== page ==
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How to Handle Unhashable Type List Exceptions in Python

How to Handle Unhashable Type List Exceptions in Python
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The Python TypeError: unhashable type: 'list' usually means that a list is being used as a hash argument. This error occurs when trying to hash a list, which is an unhashable object. For example, using a list as a key in a Python dictionary will cause this error since dictionaries only accept hashable data types as a key.

The standard way to solve this issue is to cast a list to a tuple, which is a hashable data type.

 

Tuples vs Lists

Tuples are similar to lists but are immutable. They usually contain a heterogeneous sequence of elements that are accessed via unpacking or indexing. On the other hand, lists are mutable and contain a homogeneous sequence of elements that are accessed by iterating over the list.

Immutable objects such as tuples are hashable since they have a single unique value that never changes. Hashing such objects always produces the same result, so they can be used as the keys for dictionaries.

 

TypeError: Unhashable Type: 'List' Example

Here’s an example of a Python TypeError: unhashable type: 'list' thrown when a list is used as the key for a dictionary:

my_dict = {1: 'Bob', [2,3,4]: 'names'}
print(my_dict)

Since a list is not hashable, running the above code produces the following error:

Traceback (most recent call last):
  File "test.py", line 1, in <module>
    my_dict = {1: 'Bob', [2,3,4]: 'names'}
TypeError: unhashable type: 'list'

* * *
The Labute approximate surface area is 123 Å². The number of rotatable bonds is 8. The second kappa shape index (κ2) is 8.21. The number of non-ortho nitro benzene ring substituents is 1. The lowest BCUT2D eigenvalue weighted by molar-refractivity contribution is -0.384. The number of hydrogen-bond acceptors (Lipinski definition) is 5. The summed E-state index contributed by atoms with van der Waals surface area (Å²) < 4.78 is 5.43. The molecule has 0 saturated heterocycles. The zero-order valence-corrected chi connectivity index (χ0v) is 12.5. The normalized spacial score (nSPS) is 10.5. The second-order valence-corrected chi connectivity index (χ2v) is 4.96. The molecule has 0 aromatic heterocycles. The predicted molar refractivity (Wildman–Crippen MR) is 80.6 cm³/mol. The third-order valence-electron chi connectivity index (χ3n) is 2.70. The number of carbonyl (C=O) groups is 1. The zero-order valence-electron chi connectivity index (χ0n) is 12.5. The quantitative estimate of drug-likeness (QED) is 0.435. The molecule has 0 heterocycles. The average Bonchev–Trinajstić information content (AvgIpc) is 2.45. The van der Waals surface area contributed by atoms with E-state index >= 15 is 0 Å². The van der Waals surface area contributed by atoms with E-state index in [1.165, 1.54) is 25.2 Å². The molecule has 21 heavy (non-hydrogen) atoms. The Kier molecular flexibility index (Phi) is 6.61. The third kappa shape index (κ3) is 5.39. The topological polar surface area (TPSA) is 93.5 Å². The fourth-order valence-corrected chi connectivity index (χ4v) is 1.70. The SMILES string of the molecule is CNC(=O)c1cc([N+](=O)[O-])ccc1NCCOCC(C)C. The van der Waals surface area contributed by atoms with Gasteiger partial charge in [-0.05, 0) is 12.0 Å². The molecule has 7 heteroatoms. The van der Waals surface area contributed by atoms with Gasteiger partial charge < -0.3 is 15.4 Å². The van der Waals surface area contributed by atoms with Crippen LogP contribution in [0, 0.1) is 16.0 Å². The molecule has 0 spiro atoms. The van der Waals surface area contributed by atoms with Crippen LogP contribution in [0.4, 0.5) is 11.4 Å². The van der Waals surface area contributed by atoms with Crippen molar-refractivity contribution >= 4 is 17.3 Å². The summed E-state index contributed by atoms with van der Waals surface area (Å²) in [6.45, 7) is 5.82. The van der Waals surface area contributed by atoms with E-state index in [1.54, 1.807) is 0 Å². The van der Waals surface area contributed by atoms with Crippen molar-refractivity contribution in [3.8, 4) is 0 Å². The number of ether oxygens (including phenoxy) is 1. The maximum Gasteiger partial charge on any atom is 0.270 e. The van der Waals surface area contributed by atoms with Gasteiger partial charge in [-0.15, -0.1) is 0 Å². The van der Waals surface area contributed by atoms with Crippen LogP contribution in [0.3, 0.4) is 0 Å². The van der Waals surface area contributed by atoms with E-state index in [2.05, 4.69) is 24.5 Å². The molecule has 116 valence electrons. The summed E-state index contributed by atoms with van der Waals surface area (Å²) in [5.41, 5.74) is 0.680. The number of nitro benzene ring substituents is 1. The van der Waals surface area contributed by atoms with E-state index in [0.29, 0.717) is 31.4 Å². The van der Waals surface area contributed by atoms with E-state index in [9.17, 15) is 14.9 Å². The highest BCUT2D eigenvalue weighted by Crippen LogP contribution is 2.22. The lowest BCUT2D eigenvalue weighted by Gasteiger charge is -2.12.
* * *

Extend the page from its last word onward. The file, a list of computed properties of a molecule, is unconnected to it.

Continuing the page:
How to Fix TypeError: unhashable type: 'list'

The Python TypeError: Unhashable Type: 'List' can be fixed by casting a list to a tuple before using it as a key in a dictionary:

my_dict = {1: 'Bob', tuple([2,3,4]): 'names'}
print(my_dict)

In the example above, the tuple() function is used to convert the list to a tuple. The above code runs successfully, produces the following output:

{1: 'Bob', (2, 3, 4): 'names'}

 

Frequently Asked Questions

What are Unhashable Type Errors in Python?

Unhashable type errors appear in a Python program when a data type that is not hashable is used in code that requires hashable data. An example of this is using an element in a set or a list as the key of a dictionary.

What is Hashable in Python?

Hashable is a feature of Python objects that determines whether the object has a hash value or not. An object is hashable if it has a hash value that doesn't change during its lifetime. A hashable object can be used as a key for a dictionary or as an element in a set.

All built-in immutable objects, like tuples, are hashable while mutable containers like lists and dictionaries are not hashable.

 

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